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Let there be many numbers $a_1,a_2,a_3,\dots,a_n$.

I want to find the first digit of their product, i.e. of $A=a_1\times a_2\times a_3\times a_4\times \dots\times a_n$.

These numbers are huge and multiplying all of them exceeds the time limit.

Is there any shortcut to find the most significant digit of $A$ (first digit from the left)?

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    $\begingroup$ Where does the modular multiplication come in ? Otherwise, use logarithms. $\endgroup$ – Joffan Jun 8 '16 at 20:48
  • $\begingroup$ By "first digit", do you mean first from the left or first from the right, i.e. most significant or least significant? $\endgroup$ – Robert Israel Jun 8 '16 at 20:53
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    $\begingroup$ Possible duplicate of First digit of a very long number $\endgroup$ – TonyK Jun 8 '16 at 22:44
  • $\begingroup$ This is exactly what logarithms are great for—keeping track of the most significant digits of a product. $\endgroup$ – Greg Martin Jun 8 '16 at 22:53
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If "first digit" refers to the digit of units, then you can work modulo $10$.
Simply multiply the digit of units of two of the numbers, and then take the digit of units from the result. Multiply it by the digit of units of the next number, and take the digit of units there.
Continue until you have computed all products, then the digit of units is the answer required.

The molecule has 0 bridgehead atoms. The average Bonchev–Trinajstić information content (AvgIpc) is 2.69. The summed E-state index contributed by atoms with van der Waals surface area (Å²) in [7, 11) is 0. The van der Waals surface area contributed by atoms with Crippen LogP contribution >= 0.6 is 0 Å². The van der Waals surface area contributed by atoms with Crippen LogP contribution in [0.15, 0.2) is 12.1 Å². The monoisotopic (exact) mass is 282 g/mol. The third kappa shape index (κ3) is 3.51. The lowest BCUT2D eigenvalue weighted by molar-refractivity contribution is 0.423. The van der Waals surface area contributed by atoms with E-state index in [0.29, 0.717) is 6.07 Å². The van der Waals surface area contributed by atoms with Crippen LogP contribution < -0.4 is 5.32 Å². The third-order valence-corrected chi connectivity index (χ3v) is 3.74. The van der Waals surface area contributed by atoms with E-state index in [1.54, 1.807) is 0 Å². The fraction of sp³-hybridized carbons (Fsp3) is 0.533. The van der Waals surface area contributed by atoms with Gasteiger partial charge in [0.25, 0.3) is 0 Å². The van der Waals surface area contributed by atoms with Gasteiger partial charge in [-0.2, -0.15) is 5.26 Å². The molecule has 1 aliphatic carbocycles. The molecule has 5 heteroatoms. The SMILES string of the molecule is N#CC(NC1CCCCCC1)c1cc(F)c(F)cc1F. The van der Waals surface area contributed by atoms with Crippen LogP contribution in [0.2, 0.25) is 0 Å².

In particular, note that any $0$ makes the answer also $0$, as will any combination of a $5$ with an even digit of units. Any $1$s can be ignored as they don't change the result of multiplication.

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  • $\begingroup$ no not the units digit, i want the left most digit $\endgroup$ – Sayan Ghosh Jun 8 '16 at 21:20
  • $\begingroup$ Then no, there is no shortcut. With enough numbers and absent some very particular conditions on all of their digits, you need to perform the whole multiplication to be accurate. Even using significant digits quickly becomes unhelpful. $\endgroup$ – Nij Jun 8 '16 at 21:28
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You can multiply the leading three or four digits (depending on $n$). It is not guaranteed, as your result could come out $799xxx$ and the trailing digits you have ignored could push you over $8$ for a leading digit. With some extra work, you can prove that there is no carry. Say you have decided to use the leading four digits and one of your $a$'s is $123,456,789$. You could say it is between $123,400,000$ and $123,500,000$. Do this for all the $a$'s, then multiply the minima and the maxima. If they agree on the leading digit, you are done. If not, you need to carry more digits. As long as you are not unlucky enough to come very close to a carry, it will work out.

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Might not be a mathematically brilliant way to solve your problem, but adding logs is always computationally faster than multiplying numbers, and it sounds like you are using a computer to get some big number.

Have you tried:

$ln(A)= ln(a_1) + ln(a_2) + ln(a_3) + ln(a_4) \dots + ln(a_n)$.

$A= e^{ ln(a_1) + ln(a_2) + ln(a_3) + ln(a_4) \dots + ln(a_n) }$.

I am assumeing your values are real, and then don't have to worry about riemann sheets \ branch cuts.

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